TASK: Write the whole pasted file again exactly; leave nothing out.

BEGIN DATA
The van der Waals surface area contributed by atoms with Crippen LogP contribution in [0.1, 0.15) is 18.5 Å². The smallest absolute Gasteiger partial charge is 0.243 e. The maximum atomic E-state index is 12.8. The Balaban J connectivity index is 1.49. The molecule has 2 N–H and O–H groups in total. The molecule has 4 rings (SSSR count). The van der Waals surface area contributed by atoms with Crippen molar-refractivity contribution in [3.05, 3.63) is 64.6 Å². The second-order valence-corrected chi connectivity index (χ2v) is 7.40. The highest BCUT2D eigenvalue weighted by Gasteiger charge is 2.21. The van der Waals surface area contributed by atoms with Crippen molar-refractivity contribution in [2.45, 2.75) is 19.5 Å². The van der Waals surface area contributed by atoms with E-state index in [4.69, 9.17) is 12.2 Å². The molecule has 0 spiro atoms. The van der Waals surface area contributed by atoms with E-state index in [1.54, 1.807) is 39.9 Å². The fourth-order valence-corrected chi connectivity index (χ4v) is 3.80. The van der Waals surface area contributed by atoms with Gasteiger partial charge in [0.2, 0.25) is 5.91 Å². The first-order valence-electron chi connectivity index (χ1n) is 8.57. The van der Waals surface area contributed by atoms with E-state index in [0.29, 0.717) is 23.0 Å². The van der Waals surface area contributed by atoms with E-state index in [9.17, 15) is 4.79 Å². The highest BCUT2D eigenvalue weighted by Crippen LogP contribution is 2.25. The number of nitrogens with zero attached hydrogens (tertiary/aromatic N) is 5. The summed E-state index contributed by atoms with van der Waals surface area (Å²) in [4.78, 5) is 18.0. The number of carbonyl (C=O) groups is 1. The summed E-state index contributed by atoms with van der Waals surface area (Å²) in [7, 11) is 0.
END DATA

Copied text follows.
The van der Waals surface area contributed by atoms with Crippen LogP contribution in [0.1, 0.15) is 18.5 Å². The smallest absolute Gasteiger partial charge is 0.243 e. The maximum atomic E-state index is 12.8. The Balaban J connectivity index is 1.49. The molecule has 2 N–H and O–H groups in total. The molecule has 4 rings (SSSR count). The van der Waals surface area contributed by atoms with Crippen molar-refractivity contribution in [3.05, 3.63) is 64.6 Å². The second-order valence-corrected chi connectivity index (χ2v) is 7.40. The highest BCUT2D eigenvalue weighted by Gasteiger charge is 2.21. The van der Waals surface area contributed by atoms with Crippen molar-refractivity contribution in [2.45, 2.75) is 19.5 Å². The van der Waals surface area contributed by atoms with E-state index in [4.69, 9.17) is 12.2 Å². The molecule has 0 spiro atoms. The van der Waals surface area contributed by atoms with E-state index in [1.54, 1.807) is 39.9 Å². The fourth-order valence-corrected chi connectivity index (χ4v) is 3.80. The van der Waals surface area contributed by atoms with Gasteiger partial charge in [0.2, 0.25) is 5.91 Å². The first-order valence-electron chi connectivity index (χ1n) is 8.57. The van der Waals surface area contributed by atoms with E-state index in [0.29, 0.717) is 23.0 Å². The van der Waals surface area contributed by atoms with E-state index in [9.17, 15) is 4.79 Å². The highest BCUT2D eigenvalue weighted by Crippen LogP contribution is 2.25. The number of nitrogens with zero attached hydrogens (tertiary/aromatic N) is 5. The summed E-state index contributed by atoms with van der Waals surface area (Å²) in [4.78, 5) is 18.0. The number of carbonyl (C=O) groups is 1. The summed E-state index contributed by atoms with van der Waals surface area (Å²) in [7, 11) is 0.